In Canada, failure to perform positive public duties is actionable in tort law, but the basic relational structure still exists. The public official’s duty must have been a duty to this plaintiff at the material time. This often manifests in the context of policing. The Jane Doe v Metropolitan Toronto (Municipality) Commissioners of Police case is one such instance.

In commenting on Price’s paper and presentation, Richard Stacey offered a different perspective, one more favourable to the South African approach. Whereas Price finds laudable moderation in the Canadian approach, Stacey adopts a more categorical perspective wherein Canada is straddling the distinct paradigms embodied by England and South Africa. Canada is in a state of transition, moving toward the South African approach.

Stacey likened the current Canadian position to the geocentric model before the paradigm shift to a heliocentric model. Anomalies amass. Sub-theories grow in number to keep the theoretical framework coherent until the threshold is met and a paradigm shift occurs.

The paradigm shift is from merely applying traditional tort principles to adopting public law solutions for damages caused by public officials failing to fulfill their positive duties. The dissent and majority judgements in the Paradis Honey Ltd v Canada (Minister of Agriculture and Afri-Foods case represent the debate between these approaches within the context of Canadian law.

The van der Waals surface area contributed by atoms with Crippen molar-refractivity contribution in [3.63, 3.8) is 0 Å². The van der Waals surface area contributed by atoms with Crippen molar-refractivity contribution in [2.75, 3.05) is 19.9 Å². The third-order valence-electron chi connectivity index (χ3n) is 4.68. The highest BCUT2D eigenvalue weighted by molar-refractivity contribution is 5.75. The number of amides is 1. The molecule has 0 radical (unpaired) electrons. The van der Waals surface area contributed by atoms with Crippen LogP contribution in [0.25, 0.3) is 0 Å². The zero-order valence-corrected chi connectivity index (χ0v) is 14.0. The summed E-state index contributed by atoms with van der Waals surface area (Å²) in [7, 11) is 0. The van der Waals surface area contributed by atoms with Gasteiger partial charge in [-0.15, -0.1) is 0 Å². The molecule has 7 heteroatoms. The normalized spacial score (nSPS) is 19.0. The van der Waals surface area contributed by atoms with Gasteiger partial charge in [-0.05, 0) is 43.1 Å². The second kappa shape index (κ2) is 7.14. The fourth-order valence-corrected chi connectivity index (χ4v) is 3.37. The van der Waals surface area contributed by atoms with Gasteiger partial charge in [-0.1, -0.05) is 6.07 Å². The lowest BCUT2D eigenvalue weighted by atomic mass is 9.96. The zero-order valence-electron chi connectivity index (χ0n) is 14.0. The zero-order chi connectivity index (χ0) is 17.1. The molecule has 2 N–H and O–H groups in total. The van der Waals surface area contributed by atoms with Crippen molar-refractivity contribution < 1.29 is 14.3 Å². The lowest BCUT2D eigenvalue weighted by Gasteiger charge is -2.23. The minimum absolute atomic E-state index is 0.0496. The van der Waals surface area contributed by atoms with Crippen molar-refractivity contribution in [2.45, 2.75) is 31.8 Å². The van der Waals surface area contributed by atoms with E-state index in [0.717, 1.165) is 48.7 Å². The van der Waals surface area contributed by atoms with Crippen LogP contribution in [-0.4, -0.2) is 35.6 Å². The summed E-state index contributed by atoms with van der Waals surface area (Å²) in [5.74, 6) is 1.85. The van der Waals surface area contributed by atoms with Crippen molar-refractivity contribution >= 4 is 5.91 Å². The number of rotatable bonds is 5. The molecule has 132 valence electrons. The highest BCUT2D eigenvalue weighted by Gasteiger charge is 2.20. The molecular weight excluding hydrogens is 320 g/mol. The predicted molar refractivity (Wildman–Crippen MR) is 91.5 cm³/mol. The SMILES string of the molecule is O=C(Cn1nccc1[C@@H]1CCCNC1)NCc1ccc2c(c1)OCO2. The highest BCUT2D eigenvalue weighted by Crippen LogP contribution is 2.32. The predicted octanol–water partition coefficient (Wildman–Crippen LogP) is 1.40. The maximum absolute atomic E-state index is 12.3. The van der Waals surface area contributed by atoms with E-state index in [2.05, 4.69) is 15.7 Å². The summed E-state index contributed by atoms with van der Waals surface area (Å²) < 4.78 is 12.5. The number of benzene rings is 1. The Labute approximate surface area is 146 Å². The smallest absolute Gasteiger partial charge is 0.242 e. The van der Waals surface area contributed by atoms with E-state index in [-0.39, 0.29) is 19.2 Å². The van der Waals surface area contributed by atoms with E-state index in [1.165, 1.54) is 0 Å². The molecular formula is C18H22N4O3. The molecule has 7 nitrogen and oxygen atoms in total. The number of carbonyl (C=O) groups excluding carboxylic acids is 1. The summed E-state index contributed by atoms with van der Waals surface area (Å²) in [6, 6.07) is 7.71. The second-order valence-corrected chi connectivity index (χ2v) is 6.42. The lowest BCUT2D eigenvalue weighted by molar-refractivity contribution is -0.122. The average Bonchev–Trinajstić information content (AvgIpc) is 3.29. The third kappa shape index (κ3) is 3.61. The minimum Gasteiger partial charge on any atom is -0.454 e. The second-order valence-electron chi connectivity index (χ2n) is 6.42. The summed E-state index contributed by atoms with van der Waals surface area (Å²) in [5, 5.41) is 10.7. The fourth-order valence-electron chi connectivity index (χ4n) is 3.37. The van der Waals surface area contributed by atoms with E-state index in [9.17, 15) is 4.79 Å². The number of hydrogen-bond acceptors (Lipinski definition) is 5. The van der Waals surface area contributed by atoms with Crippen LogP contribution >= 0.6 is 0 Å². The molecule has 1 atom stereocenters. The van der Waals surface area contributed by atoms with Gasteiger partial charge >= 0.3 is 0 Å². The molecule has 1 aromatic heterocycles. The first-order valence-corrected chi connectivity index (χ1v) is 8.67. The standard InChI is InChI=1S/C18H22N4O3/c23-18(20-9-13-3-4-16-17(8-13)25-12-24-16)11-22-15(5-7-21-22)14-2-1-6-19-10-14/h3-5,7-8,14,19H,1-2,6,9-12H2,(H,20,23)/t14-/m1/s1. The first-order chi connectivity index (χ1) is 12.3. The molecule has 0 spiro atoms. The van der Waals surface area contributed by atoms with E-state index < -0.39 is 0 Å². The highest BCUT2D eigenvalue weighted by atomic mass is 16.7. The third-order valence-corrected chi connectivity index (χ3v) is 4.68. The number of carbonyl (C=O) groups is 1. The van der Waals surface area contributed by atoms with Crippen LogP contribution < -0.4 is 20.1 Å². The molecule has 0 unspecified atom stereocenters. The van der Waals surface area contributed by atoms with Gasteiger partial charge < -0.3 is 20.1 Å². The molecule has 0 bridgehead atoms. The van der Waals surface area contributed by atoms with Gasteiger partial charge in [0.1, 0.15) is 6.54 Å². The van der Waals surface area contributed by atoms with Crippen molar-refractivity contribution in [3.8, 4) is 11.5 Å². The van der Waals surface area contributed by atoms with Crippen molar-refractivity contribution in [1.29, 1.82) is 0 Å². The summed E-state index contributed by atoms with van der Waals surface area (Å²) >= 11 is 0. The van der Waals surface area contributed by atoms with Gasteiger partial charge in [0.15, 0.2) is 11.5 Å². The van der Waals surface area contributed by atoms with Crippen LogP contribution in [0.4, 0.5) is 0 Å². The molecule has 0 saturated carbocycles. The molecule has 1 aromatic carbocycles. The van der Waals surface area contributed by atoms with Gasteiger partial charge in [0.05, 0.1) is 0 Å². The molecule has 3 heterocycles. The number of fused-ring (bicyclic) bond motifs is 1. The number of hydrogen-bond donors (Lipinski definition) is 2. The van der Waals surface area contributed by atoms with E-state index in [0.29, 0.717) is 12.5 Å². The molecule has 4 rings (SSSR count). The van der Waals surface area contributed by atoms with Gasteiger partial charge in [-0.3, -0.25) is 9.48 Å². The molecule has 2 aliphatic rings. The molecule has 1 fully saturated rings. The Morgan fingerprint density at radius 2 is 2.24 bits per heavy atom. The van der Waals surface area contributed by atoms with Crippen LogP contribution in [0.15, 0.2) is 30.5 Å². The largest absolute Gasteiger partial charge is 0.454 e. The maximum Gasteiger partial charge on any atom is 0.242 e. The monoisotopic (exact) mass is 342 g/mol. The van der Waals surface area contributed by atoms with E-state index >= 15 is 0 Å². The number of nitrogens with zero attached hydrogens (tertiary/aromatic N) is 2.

What accounts for these differences? Price posits that the constitutional culture of each country plays a role.

The constitutional culture in South Africa is deliberately transformative. The constitution is perceived as an instrument for social change. Damages from public negligence is just one more domain to which it is applied. By contrast, English constitutional culture is more conservative in bent.

Canadian constitutional culture contains elements of both, each contributing to the fertile soil of our living tree. How a disbalance will affect its continued development remains to be seen.

Ryan Howes is a 1L JD Candidate at the Faculty of Law and is currently the Asper Centre’s work-study student